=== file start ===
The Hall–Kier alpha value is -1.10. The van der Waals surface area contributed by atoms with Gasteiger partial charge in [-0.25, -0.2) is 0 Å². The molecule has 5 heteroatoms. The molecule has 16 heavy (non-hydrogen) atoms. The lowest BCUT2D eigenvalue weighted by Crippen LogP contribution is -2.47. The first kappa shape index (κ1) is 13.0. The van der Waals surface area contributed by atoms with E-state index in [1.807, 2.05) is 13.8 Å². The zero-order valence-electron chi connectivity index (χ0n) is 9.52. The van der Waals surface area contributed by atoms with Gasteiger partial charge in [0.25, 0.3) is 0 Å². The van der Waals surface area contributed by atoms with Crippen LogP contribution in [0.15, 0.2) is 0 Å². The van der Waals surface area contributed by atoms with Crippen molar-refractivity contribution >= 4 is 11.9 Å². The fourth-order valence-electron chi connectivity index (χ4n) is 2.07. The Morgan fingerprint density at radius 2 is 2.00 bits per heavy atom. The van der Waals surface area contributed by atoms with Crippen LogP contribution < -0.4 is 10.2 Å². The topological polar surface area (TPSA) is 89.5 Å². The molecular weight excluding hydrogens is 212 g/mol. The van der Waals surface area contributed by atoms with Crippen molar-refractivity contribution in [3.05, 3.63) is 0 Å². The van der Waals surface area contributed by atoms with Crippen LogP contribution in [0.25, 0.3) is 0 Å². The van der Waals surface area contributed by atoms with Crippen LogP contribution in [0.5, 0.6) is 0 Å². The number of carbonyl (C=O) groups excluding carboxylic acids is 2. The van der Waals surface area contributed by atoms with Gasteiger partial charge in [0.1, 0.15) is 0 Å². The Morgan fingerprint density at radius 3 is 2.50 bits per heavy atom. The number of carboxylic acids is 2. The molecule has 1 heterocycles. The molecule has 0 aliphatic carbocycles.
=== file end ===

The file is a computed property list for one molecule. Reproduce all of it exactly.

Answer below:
The Hall–Kier alpha value is -1.10. The van der Waals surface area contributed by atoms with Gasteiger partial charge in [-0.25, -0.2) is 0 Å². The molecule has 5 heteroatoms. The molecule has 16 heavy (non-hydrogen) atoms. The lowest BCUT2D eigenvalue weighted by Crippen LogP contribution is -2.47. The first kappa shape index (κ1) is 13.0. The van der Waals surface area contributed by atoms with E-state index in [1.807, 2.05) is 13.8 Å². The zero-order valence-electron chi connectivity index (χ0n) is 9.52. The van der Waals surface area contributed by atoms with Gasteiger partial charge in [0.25, 0.3) is 0 Å². The van der Waals surface area contributed by atoms with Crippen LogP contribution in [0.15, 0.2) is 0 Å². The van der Waals surface area contributed by atoms with Crippen molar-refractivity contribution >= 4 is 11.9 Å². The fourth-order valence-electron chi connectivity index (χ4n) is 2.07. The Morgan fingerprint density at radius 2 is 2.00 bits per heavy atom. The van der Waals surface area contributed by atoms with Crippen LogP contribution < -0.4 is 10.2 Å². The topological polar surface area (TPSA) is 89.5 Å². The molecular weight excluding hydrogens is 212 g/mol. The van der Waals surface area contributed by atoms with Crippen molar-refractivity contribution in [3.05, 3.63) is 0 Å². The van der Waals surface area contributed by atoms with Crippen LogP contribution in [0.25, 0.3) is 0 Å². The van der Waals surface area contributed by atoms with Crippen LogP contribution in [0.5, 0.6) is 0 Å². The number of carbonyl (C=O) groups excluding carboxylic acids is 2. The van der Waals surface area contributed by atoms with Gasteiger partial charge in [0.1, 0.15) is 0 Å². The Morgan fingerprint density at radius 3 is 2.50 bits per heavy atom. The number of carboxylic acids is 2. The molecule has 1 heterocycles. The molecule has 0 aliphatic carbocycles.